Spencer ([1876] 1967, 8) was clearest about the necessity of functional analysis in the opening lines of his Principles of Sociology: “There can be no true conception of a structure without a true conception of its function. To understand how an organization originated and devel­oped, it is requisite to understand the need subserved at the outset and afterwards.”

"That what, relative to our thoughts and sentiments, were arrangements of extreme badness had fitness to conditions which made better arrangements impracticable" (1891, p. 339).

Instead of passing over as of no account or else regarding as purely mischievous, the superstitions of primitive man, we must inquire what part they play in social evolution" (1891, p. 339).

On objectivity:

"In no other case has the inquirer to investigate the properties of an aggregate in which he is himself included. . . . Here, then, is a difficulty to which no other science presents anything analogous.  To cut himself short from all his relationships of race, and country, and citizenship--to rid himself of all those interests, prejudices, likings, superstitions generated in him by the life of his own society and his own time--to look at all the changes societies have undergone and are undergoing, without reference to nationality, or creed, or personal welfare, is what the average man cannot do at all, and what the exceptional man can do very imperfectly" (1891, p. 74).

On Non-intervention:

"The well-being of existing humanity and the unfolding of it into this ultimate perfection are both secured by that same beneficent, though severe, discipline to which animate creation at large is subject:  a discipline which is pitiless in the working out of good: a felicity-pursuing law which never swerves for the avoidance of partial and temporary suffering.  the poverty of the incapable, the distresses that come upon the imprudent, the starvation of the idle, and those shouldering aside of the weak by the strong, which leaves so many 'in shallows and in miseries,' are the decrees of a large, far-seeing benevolence" (1850/1954, pp. 288-289)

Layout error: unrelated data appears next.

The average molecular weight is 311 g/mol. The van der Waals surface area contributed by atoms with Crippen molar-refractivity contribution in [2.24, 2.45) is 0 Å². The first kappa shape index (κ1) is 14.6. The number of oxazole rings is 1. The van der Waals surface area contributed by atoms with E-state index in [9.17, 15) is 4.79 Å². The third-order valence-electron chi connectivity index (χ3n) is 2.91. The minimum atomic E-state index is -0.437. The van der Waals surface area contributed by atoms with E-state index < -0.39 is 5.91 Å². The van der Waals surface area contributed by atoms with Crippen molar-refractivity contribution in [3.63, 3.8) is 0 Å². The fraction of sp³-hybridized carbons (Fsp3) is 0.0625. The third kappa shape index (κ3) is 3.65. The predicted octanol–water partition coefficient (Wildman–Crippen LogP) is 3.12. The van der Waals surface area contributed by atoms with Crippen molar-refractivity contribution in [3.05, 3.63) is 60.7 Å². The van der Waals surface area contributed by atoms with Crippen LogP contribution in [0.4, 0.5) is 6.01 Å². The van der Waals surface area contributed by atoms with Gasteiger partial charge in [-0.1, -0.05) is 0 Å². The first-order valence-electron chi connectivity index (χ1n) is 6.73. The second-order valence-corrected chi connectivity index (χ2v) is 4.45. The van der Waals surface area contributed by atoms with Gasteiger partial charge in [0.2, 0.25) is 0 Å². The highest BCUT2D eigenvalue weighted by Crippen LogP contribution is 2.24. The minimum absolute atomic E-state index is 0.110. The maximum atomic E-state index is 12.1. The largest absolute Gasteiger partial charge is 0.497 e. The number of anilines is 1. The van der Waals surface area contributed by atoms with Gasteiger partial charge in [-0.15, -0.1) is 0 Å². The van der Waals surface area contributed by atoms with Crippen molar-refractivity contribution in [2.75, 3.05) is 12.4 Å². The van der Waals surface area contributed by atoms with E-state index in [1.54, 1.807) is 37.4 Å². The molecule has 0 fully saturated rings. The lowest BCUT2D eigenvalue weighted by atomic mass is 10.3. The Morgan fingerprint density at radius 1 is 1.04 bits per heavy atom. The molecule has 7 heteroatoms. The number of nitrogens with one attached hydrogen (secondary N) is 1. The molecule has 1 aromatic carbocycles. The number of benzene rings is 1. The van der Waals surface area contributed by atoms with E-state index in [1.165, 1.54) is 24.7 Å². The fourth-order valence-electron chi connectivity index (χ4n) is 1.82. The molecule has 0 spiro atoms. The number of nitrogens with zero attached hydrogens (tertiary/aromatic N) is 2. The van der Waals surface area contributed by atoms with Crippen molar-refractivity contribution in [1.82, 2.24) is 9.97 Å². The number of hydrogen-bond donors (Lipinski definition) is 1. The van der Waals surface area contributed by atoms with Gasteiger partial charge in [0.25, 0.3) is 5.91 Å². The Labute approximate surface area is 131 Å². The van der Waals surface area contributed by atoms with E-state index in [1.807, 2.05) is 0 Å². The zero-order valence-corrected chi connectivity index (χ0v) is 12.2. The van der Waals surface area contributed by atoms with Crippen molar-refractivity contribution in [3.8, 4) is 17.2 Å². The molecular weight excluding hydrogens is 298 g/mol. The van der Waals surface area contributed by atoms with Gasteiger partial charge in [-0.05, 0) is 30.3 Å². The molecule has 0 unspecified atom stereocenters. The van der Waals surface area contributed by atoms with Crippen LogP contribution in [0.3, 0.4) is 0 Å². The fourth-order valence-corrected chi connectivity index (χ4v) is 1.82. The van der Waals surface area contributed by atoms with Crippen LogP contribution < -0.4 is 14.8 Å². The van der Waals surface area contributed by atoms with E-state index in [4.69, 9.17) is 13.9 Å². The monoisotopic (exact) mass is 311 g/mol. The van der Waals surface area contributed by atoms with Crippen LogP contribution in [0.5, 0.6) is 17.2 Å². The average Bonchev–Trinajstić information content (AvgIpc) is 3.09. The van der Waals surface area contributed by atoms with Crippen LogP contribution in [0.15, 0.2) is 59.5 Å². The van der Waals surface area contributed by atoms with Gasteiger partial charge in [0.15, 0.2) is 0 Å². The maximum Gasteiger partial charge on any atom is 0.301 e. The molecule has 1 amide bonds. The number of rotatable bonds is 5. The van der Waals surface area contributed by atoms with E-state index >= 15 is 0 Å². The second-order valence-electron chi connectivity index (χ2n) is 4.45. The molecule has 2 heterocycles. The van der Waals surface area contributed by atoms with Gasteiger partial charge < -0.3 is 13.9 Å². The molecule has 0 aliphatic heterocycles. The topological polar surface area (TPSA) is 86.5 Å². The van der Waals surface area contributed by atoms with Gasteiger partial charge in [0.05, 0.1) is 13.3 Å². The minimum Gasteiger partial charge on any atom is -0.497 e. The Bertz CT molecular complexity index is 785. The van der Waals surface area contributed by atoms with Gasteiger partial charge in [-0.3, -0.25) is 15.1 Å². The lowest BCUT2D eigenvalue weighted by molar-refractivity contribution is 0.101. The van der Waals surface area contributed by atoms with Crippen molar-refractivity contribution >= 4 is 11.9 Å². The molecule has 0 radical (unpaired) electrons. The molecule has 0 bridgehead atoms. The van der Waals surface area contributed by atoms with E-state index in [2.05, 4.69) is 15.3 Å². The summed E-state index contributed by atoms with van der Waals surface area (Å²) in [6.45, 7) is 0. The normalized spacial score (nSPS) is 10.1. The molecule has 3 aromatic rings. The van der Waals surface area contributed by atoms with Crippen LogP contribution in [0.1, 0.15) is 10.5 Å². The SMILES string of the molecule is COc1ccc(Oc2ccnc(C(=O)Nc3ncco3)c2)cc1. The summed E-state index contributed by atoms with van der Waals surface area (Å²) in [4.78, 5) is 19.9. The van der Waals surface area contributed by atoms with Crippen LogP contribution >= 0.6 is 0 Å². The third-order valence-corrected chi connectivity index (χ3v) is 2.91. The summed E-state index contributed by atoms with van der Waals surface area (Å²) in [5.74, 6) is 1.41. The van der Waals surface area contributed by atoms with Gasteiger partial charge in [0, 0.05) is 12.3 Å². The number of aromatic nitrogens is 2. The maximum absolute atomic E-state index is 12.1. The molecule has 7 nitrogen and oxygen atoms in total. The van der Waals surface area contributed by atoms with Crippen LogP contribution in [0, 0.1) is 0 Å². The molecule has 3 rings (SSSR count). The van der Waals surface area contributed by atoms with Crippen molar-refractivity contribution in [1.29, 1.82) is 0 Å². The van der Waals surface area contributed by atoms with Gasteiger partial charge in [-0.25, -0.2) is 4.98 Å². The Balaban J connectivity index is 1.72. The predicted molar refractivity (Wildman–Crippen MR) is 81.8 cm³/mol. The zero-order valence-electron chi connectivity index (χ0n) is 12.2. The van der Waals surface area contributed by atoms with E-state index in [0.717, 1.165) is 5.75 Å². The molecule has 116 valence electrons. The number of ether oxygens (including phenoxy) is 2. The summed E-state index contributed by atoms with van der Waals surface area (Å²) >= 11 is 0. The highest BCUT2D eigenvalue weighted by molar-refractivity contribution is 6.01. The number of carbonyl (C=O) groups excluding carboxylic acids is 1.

"For a government to take from a citizen more property than is needful for the efficient defense of that citizen's rights is to infringe his rights" (1850/1954, p. 333). 

Spencer, Herbert. (1850) 1954. Social Statics. Reprint, New York: D. Appleton.


______________. (1854) 1898. First Principles of a New System of Philosophy. 4th ed. New York: D. Appleton.


______________. 1862–96. The Principles of Sociology. 3 vols. New York: D. Appleton.


______________. 1867. First Principles. London: Williams and Norgate.


______________. (1876) 1967. The Evolution of Society: Selections from Herbert Spencer’s Principles of Sociology. Edited by Robert Carneiro. Chicago: University of Chicago Press.

______________. 1891. The Study of Sociology. New York: D. Appleton.

______________.  1892.  Essays, Scientific, Political and Speculative, 2 vols.,  New York:  Appleton. 

______________.  1904.  An Autobiography, 2 vols.  New York:  Appleton.